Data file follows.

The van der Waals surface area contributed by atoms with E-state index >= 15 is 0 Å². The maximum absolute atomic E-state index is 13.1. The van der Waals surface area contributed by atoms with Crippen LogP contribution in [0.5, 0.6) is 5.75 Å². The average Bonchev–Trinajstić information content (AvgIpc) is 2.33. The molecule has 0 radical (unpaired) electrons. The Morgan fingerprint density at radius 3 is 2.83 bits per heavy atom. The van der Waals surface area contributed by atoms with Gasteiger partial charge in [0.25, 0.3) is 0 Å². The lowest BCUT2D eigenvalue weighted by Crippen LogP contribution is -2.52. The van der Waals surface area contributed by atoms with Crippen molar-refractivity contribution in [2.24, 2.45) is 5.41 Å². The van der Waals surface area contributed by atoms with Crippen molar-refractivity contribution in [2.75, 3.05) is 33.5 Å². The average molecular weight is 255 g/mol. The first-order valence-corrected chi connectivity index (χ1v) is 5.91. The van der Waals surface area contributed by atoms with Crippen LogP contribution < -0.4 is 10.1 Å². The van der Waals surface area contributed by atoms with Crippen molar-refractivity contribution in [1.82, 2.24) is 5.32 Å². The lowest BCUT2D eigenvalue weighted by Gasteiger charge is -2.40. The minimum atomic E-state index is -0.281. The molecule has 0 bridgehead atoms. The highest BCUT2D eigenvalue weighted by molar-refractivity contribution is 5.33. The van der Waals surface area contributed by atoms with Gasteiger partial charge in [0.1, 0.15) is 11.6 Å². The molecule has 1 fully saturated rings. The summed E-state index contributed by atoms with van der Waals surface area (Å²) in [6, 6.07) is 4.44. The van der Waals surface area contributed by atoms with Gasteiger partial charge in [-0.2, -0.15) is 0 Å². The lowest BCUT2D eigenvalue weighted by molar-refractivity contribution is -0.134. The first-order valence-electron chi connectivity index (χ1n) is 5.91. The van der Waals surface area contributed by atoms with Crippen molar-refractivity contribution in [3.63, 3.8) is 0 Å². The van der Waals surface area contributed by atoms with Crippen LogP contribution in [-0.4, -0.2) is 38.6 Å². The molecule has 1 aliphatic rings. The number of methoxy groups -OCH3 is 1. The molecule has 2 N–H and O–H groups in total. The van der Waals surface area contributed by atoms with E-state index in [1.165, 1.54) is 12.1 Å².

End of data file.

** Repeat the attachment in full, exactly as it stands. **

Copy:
The van der Waals surface area contributed by atoms with E-state index >= 15 is 0 Å². The maximum absolute atomic E-state index is 13.1. The van der Waals surface area contributed by atoms with Crippen LogP contribution in [0.5, 0.6) is 5.75 Å². The average Bonchev–Trinajstić information content (AvgIpc) is 2.33. The molecule has 0 radical (unpaired) electrons. The Morgan fingerprint density at radius 3 is 2.83 bits per heavy atom. The van der Waals surface area contributed by atoms with Gasteiger partial charge in [0.25, 0.3) is 0 Å². The lowest BCUT2D eigenvalue weighted by Crippen LogP contribution is -2.52. The van der Waals surface area contributed by atoms with Crippen molar-refractivity contribution in [2.24, 2.45) is 5.41 Å². The van der Waals surface area contributed by atoms with Crippen molar-refractivity contribution in [2.75, 3.05) is 33.5 Å². The average molecular weight is 255 g/mol. The first-order valence-corrected chi connectivity index (χ1v) is 5.91. The van der Waals surface area contributed by atoms with Crippen LogP contribution < -0.4 is 10.1 Å². The van der Waals surface area contributed by atoms with Crippen molar-refractivity contribution in [1.82, 2.24) is 5.32 Å². The lowest BCUT2D eigenvalue weighted by Gasteiger charge is -2.40. The minimum atomic E-state index is -0.281. The molecule has 0 bridgehead atoms. The highest BCUT2D eigenvalue weighted by molar-refractivity contribution is 5.33. The van der Waals surface area contributed by atoms with Gasteiger partial charge in [0.1, 0.15) is 11.6 Å². The molecule has 1 fully saturated rings. The summed E-state index contributed by atoms with van der Waals surface area (Å²) in [6, 6.07) is 4.44. The van der Waals surface area contributed by atoms with Gasteiger partial charge in [-0.2, -0.15) is 0 Å². The lowest BCUT2D eigenvalue weighted by molar-refractivity contribution is -0.134. The first-order valence-electron chi connectivity index (χ1n) is 5.91. The van der Waals surface area contributed by atoms with Crippen molar-refractivity contribution in [3.63, 3.8) is 0 Å². The van der Waals surface area contributed by atoms with Crippen LogP contribution in [-0.4, -0.2) is 38.6 Å². The molecule has 1 aliphatic rings. The number of methoxy groups -OCH3 is 1. The molecule has 2 N–H and O–H groups in total. The van der Waals surface area contributed by atoms with E-state index in [1.165, 1.54) is 12.1 Å².